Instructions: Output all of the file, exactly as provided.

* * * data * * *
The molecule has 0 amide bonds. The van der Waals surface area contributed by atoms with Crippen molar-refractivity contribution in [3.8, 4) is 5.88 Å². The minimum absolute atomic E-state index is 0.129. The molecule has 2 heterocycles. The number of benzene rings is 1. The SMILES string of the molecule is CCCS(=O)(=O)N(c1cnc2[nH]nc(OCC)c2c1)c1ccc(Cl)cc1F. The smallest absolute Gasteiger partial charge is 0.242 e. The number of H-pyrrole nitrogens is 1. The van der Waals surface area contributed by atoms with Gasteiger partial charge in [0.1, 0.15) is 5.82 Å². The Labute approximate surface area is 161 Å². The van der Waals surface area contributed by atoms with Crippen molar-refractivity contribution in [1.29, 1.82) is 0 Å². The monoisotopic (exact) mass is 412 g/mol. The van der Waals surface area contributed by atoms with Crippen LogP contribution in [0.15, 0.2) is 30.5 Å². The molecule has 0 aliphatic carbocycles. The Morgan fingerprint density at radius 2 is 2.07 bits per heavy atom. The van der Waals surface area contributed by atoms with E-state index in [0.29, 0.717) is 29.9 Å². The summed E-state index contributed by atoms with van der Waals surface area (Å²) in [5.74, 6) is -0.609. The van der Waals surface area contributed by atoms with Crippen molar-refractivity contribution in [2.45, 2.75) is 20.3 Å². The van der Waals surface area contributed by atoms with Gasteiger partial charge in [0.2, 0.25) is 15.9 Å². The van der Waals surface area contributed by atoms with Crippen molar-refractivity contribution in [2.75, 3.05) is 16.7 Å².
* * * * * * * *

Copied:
The molecule has 0 amide bonds. The van der Waals surface area contributed by atoms with Crippen molar-refractivity contribution in [3.8, 4) is 5.88 Å². The minimum absolute atomic E-state index is 0.129. The molecule has 2 heterocycles. The number of benzene rings is 1. The SMILES string of the molecule is CCCS(=O)(=O)N(c1cnc2[nH]nc(OCC)c2c1)c1ccc(Cl)cc1F. The smallest absolute Gasteiger partial charge is 0.242 e. The number of H-pyrrole nitrogens is 1. The van der Waals surface area contributed by atoms with Gasteiger partial charge in [0.1, 0.15) is 5.82 Å². The Labute approximate surface area is 161 Å². The van der Waals surface area contributed by atoms with Crippen molar-refractivity contribution in [1.29, 1.82) is 0 Å². The monoisotopic (exact) mass is 412 g/mol. The van der Waals surface area contributed by atoms with Crippen LogP contribution in [0.15, 0.2) is 30.5 Å². The molecule has 0 aliphatic carbocycles. The Morgan fingerprint density at radius 2 is 2.07 bits per heavy atom. The van der Waals surface area contributed by atoms with E-state index in [0.29, 0.717) is 29.9 Å². The summed E-state index contributed by atoms with van der Waals surface area (Å²) in [5.74, 6) is -0.609. The van der Waals surface area contributed by atoms with Crippen molar-refractivity contribution in [2.45, 2.75) is 20.3 Å². The van der Waals surface area contributed by atoms with Gasteiger partial charge in [0.2, 0.25) is 15.9 Å². The van der Waals surface area contributed by atoms with Crippen molar-refractivity contribution in [2.75, 3.05) is 16.7 Å².